Things About Which to Care
I haven't posted in here for a while, but now that I have a few minutes I've been inspired by Melanie and Karen who are blogging 24hrs today for charity to do a little PSA and share some info about three topics I think everyone should be thinking about.
In December of this year, 192 countries will gather at the UN Climate Change Conference in Copenhagen to essentially determine the future of the planet. It's going to be a mix of climate activists, scientists, politicians and very powerful special interests and there's a lot on the line. Potentially, this conference could mean massive change to help save us from ourselves, both environmentally and economically, or it could be more posturing and inaction. We need to pressure our leaders to Do the Right Thing on this front and let them know that we are willing to support them in doing so.
Think of the potential for both the economy and environment. International agreements to raise tariffs on unsustainably harvested primary resources, subsidy programs for R&D into new energy production, or an accord to phase out coal fired plants by 2050. It's possible, the potential is there. Here's some links to get you started:
Humanity is changing and at the root of it is how we communicate. What rights we have to control our own culture and what it means to foster creativity and innovation is finally becoming a discussion worth having because for the first time ever, the average person has the potential to become their own printing press.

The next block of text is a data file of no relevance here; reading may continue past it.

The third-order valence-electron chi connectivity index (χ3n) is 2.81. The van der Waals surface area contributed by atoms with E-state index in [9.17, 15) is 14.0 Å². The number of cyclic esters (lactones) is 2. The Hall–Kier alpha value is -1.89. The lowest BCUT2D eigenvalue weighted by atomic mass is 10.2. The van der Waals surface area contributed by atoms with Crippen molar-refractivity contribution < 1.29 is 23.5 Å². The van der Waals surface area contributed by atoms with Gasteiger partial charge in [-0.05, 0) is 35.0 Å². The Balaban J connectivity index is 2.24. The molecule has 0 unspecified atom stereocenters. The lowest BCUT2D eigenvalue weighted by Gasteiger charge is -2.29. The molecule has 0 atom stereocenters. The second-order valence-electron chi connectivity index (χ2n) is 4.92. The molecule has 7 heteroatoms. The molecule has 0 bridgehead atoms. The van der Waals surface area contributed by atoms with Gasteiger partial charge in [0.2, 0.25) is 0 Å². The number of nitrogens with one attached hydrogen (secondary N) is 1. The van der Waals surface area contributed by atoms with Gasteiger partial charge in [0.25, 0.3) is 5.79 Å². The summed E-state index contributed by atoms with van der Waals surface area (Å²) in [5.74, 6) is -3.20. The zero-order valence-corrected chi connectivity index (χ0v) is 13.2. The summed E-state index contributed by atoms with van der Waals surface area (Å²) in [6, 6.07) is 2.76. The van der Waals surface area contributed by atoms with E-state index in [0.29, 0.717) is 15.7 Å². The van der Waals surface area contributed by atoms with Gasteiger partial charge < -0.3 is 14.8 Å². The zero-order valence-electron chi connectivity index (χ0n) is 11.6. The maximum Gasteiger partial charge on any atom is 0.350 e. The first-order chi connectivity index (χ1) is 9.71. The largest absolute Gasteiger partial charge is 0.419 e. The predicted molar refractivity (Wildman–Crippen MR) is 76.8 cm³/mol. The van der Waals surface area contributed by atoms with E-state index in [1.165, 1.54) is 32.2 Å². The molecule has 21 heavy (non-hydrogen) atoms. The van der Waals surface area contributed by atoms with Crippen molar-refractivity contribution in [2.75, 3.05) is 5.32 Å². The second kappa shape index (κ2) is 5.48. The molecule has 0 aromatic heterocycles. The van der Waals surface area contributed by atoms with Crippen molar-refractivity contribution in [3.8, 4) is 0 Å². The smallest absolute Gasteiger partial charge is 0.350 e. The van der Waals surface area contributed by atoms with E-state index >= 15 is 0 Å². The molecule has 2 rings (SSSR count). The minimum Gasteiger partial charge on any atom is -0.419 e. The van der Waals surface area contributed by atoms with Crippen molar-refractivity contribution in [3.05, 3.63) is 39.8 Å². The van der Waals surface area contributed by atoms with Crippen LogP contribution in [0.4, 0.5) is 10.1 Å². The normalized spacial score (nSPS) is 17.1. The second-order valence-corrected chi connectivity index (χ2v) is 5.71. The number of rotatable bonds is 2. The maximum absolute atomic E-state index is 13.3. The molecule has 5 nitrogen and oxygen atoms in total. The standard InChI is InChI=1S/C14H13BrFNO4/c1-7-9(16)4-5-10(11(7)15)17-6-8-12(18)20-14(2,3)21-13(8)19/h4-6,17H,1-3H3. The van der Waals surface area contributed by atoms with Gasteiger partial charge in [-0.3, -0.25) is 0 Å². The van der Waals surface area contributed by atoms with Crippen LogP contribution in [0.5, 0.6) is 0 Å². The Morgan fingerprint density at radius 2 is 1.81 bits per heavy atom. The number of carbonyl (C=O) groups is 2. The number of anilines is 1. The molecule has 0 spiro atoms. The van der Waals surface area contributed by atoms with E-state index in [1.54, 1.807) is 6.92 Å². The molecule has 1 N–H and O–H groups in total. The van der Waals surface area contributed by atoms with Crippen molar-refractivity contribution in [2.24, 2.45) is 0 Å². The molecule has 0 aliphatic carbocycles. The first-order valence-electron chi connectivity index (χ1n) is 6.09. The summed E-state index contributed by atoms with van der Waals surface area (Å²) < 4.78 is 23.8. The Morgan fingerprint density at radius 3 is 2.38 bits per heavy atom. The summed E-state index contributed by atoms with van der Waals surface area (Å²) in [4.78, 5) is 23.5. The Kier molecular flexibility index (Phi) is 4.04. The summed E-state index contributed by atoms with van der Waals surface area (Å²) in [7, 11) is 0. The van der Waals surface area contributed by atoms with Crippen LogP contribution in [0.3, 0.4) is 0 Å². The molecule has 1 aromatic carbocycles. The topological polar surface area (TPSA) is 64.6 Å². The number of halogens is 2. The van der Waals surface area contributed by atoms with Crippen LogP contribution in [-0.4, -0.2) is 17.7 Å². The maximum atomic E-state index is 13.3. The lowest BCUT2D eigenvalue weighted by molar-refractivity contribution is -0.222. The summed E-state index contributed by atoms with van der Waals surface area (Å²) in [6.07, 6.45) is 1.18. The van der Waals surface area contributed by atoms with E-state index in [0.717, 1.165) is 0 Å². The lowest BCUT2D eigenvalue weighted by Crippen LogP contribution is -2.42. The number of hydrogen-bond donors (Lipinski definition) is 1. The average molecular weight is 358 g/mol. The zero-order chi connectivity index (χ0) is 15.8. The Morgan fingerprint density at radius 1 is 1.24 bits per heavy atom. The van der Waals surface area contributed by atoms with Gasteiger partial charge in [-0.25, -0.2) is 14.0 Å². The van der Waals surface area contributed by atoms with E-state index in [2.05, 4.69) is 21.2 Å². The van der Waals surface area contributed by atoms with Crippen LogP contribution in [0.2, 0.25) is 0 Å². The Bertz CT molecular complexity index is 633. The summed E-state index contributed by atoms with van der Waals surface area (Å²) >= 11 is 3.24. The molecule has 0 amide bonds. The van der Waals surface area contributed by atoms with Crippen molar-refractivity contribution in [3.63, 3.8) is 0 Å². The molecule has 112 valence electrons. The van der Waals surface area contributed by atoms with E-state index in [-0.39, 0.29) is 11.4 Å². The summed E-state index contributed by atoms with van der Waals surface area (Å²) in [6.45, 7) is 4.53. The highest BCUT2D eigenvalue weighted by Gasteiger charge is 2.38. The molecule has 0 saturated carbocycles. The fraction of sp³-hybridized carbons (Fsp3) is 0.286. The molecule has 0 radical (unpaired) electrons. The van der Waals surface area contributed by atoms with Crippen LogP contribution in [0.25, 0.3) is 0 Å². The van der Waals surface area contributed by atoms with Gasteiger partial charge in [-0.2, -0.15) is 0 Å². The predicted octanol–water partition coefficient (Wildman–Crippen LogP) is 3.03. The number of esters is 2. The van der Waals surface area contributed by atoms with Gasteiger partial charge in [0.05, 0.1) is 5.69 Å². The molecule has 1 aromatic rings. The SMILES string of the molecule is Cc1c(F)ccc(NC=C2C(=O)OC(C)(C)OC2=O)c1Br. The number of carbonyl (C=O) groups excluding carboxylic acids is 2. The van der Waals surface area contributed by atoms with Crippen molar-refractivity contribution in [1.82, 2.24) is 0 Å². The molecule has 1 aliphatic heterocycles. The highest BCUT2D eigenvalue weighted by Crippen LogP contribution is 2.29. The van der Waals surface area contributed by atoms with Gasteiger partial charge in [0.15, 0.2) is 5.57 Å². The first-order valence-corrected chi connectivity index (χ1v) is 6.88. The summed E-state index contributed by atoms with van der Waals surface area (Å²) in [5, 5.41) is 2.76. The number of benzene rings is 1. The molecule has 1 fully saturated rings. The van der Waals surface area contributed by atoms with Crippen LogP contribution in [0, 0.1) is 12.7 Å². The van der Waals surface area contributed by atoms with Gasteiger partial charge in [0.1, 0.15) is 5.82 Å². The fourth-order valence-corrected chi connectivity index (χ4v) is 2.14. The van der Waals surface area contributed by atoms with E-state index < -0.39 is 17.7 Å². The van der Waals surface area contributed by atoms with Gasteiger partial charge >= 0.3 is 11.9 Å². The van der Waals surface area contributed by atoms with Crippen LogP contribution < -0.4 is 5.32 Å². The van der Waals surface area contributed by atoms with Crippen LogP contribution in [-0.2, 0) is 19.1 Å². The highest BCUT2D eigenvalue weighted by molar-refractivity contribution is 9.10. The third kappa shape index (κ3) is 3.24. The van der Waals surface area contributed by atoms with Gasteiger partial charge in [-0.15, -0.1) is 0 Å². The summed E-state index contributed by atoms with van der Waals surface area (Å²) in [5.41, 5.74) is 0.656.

Technology has given us the tools, but the old guard of copyright owners is actively pushing back to retain their hold on our culture while simultaneously eroding our own privacy rights. Canada has great potential here to stand on its own and do the right thing, thereby becoming a centre for innovation and creativity on the world stage -- we just need the will.
Michael Geist, a copyright lawyer and activist for years on this issue has created a site called Speak Out on Copyright, a compilation of resources covering what you can do to affect change in this area. Talk to your MP, write letters to the editor for your local paper, do whatever you need to help people understand that what the Conservatives want to do right now is more dangerous than the damage Bush did to digital rights in his 8 years as a wrecking ball.
The Internet is gradually being eroded into a consumer tool from the powerful equalising force it was from the beginning. The key issue (for me anyway) is that the Internet is moving from a telephone-style system where all traffic moves at the same rate regardless of who's using it or what it's being used for, to a consumer service where people can pay more for better service or access to different content.
This can sound appealing at first until you realise that this means that your ISP (Shaw, Telus, Bell, Rogers, etc) is trying to make it so that you can't use our Internet the way you want. If they don't want to let you see certain sites, they won't, if they don't want you using a particular technology regardless of how you're using it, they'll throttle it or block it altogether. Moves like this impede innovation and turn the power of the Internet over to a conglomerate of 4 companies in Canada... companies we know that from considerable past experience, can't be trusted.
A number of sites have sprung up on this issue: